Picks and Pans Review: The Little Fire Engine That Saved the City
updated 07/09/1990 AT 01:00 AM EDT
•originally published 07/09/1990 AT 01:00 AM EDT
Back on the urban front, New York City fire fighter-novelist Dennis Smith (Report from Engine Company 82) offers a vibrant, action-packed story along the lines of The Little Engine That Could. Rusty Engine No. 4, once the company's pride and joy, has fallen into disuse. But when "almost a full city block" begins to burn, No. 4 is recruited once more. "I liked it when Firefighter Jim took the hose and the engine saved the city," said Nick, 4. "Also, the part when this guy holded the hose with the other guy." Kate, 9, was onto deeper meaning. "I know the moral," she said. "Just stick with what you have." (Doubleday, $9.95-ages 4-8)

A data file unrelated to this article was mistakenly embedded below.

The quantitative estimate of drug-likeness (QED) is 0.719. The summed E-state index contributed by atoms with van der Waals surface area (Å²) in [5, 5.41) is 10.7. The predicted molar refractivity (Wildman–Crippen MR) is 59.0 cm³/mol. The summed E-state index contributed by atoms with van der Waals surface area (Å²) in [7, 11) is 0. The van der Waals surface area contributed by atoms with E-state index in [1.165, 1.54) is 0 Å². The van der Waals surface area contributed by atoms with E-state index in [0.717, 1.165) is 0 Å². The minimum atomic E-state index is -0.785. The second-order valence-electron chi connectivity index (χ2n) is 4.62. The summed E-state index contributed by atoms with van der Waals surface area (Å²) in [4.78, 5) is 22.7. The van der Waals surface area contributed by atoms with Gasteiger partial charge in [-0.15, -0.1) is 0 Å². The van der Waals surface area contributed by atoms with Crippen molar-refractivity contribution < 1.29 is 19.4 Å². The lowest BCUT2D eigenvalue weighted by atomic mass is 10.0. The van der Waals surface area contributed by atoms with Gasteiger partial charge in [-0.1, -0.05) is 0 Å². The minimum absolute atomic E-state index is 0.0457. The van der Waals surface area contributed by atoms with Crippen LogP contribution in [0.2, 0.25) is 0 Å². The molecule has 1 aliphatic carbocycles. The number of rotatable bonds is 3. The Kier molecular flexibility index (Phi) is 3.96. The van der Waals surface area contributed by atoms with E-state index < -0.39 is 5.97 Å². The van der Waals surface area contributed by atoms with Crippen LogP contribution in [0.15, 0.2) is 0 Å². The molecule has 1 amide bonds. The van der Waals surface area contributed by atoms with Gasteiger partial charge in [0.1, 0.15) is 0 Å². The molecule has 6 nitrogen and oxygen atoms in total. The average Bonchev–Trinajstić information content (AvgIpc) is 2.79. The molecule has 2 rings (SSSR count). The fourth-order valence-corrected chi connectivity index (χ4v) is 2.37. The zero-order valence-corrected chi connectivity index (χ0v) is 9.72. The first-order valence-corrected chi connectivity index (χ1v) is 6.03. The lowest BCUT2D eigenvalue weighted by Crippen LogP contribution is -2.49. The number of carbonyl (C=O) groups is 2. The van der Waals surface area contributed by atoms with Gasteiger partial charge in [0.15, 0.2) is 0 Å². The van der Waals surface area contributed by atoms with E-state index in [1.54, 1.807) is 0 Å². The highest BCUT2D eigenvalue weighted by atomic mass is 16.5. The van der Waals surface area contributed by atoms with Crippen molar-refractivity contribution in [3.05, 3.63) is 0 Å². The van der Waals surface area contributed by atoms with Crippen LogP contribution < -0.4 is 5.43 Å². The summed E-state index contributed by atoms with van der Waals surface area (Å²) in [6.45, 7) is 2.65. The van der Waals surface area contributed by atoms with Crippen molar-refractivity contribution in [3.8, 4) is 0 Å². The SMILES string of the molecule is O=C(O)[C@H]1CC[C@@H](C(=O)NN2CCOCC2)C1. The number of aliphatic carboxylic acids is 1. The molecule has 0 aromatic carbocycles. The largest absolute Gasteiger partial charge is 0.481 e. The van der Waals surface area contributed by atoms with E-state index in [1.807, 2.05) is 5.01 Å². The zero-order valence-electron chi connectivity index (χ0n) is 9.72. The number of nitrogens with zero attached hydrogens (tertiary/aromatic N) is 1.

Say, haven't we met before?
Sure enough, it's the old video-game coquette, back now in Nintendo format. The game is still as frustrating and mind-numbingly diverting as ever, and this version comes with 36 different mazes, or just about enough to last the average player 14 or 15 years.
This game is, by present-day videogame standards, relatively nonviolent, and those given to nostalgia will be pleased to note that Pac-Man himself makes guest appearances in the two-player configuration.
Can Space Invaders be far behind? (Tengen, $39.95)
(Thad Novak, 10, says, "I'm a fan of shoot-'em-up games, and this is way too tame. But that's not to say it isn't challenging, especially if you use the 'Strange' setting for the mazes.")